Louisiana Cotton Farmer Honored For Sustainability Leadership And Outstanding Conservation.
As a Louisiana black bear cub meanders along the fields of Somerset Plantation in Tensas Parish, Louisiana, Jay Hardwick is mindful of the important role farmers must play in balancing the needs of agriculture with the needs of the land.
Formerly listed as a threatened species under the Endangered Species Act from 1992-2016, this Louisiana black bear cub signals an achievement that many would be surprised to learn can be attributed to agriculture and efforts from farmers like Hardwick.
“It is very gratifying to see that our activity is supporting the return of a species that was on the threatened list, maybe extinction, which points to other things that might be happening on a smaller scale — other mammals, other insects that all contribute to a diversified environment,” Hardwick says. “It’s my feeling that a diversified environment in terms of crops we grow, the trees, the water and the wildlife, is a reflection of a landscape that is healthier than without.”
“I’ve created wetland areas to provide extended wildlife opportunities and habitat, resulting in an incredible amount of burgeoning wildlife like the Louisiana black bear,” Hardwick says. “In addition, these wetlands offer supplementary irrigation if we need to draw upon it, reducing pressures on groundwater resources.”
Leadership Rooted In The Land
Recognized for outstanding conservation efforts on his farm and leadership in advancing sustainable agriculture, Hardwick was honored as Field to Market’s 2018 Farmer of the Year.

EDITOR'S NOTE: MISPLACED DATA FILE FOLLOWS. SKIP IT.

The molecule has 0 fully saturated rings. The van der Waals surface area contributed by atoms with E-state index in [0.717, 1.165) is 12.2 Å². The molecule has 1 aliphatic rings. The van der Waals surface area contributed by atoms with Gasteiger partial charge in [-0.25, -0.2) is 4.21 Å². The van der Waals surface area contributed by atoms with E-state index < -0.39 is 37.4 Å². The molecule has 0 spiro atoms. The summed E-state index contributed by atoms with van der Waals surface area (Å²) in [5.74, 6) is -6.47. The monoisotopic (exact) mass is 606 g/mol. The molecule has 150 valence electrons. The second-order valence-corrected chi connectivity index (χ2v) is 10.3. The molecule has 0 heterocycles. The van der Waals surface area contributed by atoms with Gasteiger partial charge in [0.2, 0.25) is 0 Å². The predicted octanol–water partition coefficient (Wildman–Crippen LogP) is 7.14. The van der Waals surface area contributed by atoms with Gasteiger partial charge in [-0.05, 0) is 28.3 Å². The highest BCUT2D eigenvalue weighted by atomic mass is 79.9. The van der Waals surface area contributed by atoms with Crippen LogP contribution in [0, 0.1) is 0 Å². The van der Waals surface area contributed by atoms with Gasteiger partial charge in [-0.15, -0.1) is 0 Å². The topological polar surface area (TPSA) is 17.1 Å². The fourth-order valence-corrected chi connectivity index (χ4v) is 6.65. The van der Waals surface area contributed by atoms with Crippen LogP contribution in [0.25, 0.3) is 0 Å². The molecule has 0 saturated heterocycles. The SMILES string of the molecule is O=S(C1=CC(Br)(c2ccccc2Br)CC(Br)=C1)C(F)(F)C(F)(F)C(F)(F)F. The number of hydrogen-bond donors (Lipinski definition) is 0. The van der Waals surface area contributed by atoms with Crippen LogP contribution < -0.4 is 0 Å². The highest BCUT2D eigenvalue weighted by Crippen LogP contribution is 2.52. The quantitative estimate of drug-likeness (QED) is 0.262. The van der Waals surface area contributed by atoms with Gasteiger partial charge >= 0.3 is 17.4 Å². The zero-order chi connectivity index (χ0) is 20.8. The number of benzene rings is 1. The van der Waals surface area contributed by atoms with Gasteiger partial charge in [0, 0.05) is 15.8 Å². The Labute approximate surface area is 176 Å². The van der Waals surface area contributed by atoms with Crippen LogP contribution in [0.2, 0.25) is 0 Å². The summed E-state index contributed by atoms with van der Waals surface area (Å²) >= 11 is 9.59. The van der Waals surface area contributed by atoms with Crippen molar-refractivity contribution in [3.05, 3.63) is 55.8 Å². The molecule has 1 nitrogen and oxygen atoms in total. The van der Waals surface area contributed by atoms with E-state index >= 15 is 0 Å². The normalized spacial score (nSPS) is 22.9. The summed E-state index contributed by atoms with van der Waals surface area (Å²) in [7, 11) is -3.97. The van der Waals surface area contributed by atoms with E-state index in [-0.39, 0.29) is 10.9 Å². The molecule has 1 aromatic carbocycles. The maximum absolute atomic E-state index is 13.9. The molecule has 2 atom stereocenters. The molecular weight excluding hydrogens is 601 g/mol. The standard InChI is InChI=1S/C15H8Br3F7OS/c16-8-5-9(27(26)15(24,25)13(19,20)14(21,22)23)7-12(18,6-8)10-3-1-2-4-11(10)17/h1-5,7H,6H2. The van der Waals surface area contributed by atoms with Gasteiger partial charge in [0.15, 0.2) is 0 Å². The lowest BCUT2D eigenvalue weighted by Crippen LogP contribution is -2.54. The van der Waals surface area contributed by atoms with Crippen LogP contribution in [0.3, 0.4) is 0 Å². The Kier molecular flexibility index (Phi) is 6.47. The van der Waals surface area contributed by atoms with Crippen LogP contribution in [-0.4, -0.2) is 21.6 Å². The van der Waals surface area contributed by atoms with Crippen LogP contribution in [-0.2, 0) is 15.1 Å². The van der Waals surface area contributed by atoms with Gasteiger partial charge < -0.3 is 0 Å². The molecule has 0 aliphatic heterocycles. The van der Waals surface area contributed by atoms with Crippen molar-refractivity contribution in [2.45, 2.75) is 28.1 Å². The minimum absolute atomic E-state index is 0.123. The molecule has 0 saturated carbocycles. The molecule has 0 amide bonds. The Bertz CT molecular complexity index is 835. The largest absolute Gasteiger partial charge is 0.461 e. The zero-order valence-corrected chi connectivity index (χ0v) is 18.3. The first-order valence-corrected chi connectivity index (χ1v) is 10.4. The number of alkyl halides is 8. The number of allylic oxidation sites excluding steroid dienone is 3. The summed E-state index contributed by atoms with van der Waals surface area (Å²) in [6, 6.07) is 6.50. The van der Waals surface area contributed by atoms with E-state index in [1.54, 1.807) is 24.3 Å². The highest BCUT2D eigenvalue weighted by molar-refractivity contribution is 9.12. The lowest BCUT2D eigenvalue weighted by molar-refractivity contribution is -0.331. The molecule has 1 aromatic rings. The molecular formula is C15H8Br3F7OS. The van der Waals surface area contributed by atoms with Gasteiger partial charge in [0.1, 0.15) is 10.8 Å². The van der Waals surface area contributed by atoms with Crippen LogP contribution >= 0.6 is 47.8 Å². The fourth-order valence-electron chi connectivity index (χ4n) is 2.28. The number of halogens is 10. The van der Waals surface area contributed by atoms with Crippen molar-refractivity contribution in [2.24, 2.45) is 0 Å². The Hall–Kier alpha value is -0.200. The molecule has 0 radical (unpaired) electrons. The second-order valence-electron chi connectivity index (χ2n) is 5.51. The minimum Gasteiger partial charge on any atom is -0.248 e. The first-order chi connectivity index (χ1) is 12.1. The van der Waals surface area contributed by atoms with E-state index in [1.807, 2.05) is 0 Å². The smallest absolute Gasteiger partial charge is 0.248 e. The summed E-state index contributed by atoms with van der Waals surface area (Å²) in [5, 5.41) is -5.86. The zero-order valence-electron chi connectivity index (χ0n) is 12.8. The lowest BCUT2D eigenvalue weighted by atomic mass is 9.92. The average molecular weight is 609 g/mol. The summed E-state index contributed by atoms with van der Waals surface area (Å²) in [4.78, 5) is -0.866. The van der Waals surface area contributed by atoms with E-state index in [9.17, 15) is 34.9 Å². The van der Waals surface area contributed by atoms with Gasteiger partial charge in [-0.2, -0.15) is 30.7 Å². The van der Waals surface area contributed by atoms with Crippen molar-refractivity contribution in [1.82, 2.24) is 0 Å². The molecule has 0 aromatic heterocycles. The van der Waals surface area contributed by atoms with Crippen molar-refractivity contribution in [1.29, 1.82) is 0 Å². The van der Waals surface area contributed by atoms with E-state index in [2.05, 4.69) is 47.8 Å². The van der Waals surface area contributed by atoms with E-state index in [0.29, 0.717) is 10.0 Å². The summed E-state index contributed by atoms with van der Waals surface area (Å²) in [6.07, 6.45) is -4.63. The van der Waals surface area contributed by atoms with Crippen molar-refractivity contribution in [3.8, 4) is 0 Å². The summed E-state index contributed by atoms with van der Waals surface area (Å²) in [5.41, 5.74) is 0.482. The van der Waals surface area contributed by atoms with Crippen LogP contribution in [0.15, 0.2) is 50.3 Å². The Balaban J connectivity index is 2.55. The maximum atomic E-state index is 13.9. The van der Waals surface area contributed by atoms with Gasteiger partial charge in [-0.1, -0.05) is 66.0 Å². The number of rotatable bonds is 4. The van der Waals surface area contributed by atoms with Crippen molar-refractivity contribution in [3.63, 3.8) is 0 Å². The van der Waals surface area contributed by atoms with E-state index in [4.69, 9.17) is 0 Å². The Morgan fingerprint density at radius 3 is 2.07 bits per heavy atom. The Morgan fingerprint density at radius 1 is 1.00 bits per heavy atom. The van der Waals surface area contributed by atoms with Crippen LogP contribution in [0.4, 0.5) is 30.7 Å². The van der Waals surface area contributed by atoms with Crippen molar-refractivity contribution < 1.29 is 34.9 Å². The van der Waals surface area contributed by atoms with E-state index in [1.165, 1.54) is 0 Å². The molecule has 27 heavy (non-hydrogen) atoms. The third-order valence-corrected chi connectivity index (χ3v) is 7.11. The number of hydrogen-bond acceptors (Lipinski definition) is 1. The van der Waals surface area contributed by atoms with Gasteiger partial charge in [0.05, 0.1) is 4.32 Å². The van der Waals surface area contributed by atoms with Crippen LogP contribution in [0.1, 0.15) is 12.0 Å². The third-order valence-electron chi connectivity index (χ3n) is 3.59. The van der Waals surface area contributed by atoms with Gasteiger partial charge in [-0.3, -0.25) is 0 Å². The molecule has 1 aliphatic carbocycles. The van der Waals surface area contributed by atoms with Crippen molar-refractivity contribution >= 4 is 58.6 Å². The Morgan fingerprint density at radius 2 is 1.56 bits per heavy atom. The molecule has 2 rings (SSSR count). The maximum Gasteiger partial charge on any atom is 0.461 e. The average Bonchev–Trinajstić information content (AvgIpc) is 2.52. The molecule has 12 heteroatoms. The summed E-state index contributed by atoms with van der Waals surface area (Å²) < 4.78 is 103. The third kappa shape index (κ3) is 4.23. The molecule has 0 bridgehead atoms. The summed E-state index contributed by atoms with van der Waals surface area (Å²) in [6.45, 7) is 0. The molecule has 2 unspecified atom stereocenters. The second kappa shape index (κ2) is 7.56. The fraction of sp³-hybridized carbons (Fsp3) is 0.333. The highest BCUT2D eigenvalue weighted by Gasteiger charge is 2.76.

Working to harmonize productive agricultural operations while maximizing natural resource protection, he has created a comprehensive conservation plan for the whole farm. This includes extensive crop rotation, field borders, filter strips, minimum tillage and wetland restoration.
The Farmer of the Year award celebrates Hardwick’s vision and legacy, which permeate his entire family’s mission. Their goal is to maintain and grow the diversity of the agricultural, forestry and native habitat of their property while ensuring a fully functional and sustainable farmstead for generations to come.
“The ways we address sustainability are grounded in a basic land or agricultural ethic that is rooted in something that one of the premier conservationists in the United States, Aldo Leopold, said, which has stuck with me and guides me: ‘A thing or event that preserves the integrity, stability and beauty of the landscape, the farmscape, is right. That which does contrary is wrong,’” Hardwick says.
“We have a greater responsibility other than just owning the land. We have a responsibility to the planet in terms of its sustainability — from air, water and soil — and these are all important parts for farmers.”
Passing Down A Legacy
This passion for sustainability is a legacy that has passed from father to children, as Hardwick equips his sons, Marshall and Mead, to one day take his place in managing the operations of Somerset Plantation.
“What I want to do as a farmer, or my mission so to speak, is try to find the balance between my production and the resources of the habitat itself — what they need,” he says. “And there is a point where that investment becomes something other than a personal interest; it becomes generational. In our case, my sons are entering the business. Have they bought into this? Is this something that will continue to go on and they’ll improve upon? I hope so.”As they manage increasingly more of the day-to-day operations of Somerset Plantation, Mead and Marshall are taking up their father’s sustainability mantle.
“Take care of the land, and it’s going to take care of you. Just treat it as a living organism — it’s got to be cared for; it’s got to be maintained and it will give it back to you,” Marshall says.